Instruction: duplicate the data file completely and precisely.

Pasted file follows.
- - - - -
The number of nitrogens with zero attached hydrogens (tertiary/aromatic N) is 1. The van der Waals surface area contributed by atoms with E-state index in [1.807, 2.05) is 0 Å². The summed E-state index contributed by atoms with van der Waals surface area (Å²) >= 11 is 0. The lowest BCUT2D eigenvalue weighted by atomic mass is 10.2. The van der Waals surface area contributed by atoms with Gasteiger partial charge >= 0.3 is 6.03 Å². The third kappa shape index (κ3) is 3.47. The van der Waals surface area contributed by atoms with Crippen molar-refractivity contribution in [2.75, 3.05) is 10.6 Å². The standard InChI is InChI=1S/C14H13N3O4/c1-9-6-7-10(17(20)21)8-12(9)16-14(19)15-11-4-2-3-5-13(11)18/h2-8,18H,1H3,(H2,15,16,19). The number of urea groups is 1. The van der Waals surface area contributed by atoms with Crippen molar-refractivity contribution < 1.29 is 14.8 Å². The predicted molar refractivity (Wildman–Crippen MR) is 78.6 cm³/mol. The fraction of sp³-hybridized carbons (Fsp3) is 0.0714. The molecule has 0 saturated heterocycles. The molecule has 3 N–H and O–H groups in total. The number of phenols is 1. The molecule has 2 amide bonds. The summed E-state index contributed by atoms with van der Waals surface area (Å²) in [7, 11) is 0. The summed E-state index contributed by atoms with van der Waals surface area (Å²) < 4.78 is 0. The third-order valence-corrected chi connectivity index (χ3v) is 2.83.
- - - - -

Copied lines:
The number of nitrogens with zero attached hydrogens (tertiary/aromatic N) is 1. The van der Waals surface area contributed by atoms with E-state index in [1.807, 2.05) is 0 Å². The summed E-state index contributed by atoms with van der Waals surface area (Å²) >= 11 is 0. The lowest BCUT2D eigenvalue weighted by atomic mass is 10.2. The van der Waals surface area contributed by atoms with Gasteiger partial charge >= 0.3 is 6.03 Å². The third kappa shape index (κ3) is 3.47. The van der Waals surface area contributed by atoms with Crippen molar-refractivity contribution in [2.75, 3.05) is 10.6 Å². The standard InChI is InChI=1S/C14H13N3O4/c1-9-6-7-10(17(20)21)8-12(9)16-14(19)15-11-4-2-3-5-13(11)18/h2-8,18H,1H3,(H2,15,16,19). The number of urea groups is 1. The van der Waals surface area contributed by atoms with Crippen molar-refractivity contribution < 1.29 is 14.8 Å². The predicted molar refractivity (Wildman–Crippen MR) is 78.6 cm³/mol. The fraction of sp³-hybridized carbons (Fsp3) is 0.0714. The molecule has 0 saturated heterocycles. The molecule has 3 N–H and O–H groups in total. The number of phenols is 1. The molecule has 2 amide bonds. The summed E-state index contributed by atoms with van der Waals surface area (Å²) in [7, 11) is 0. The summed E-state index contributed by atoms with van der Waals surface area (Å²) < 4.78 is 0. The third-order valence-corrected chi connectivity index (χ3v) is 2.83.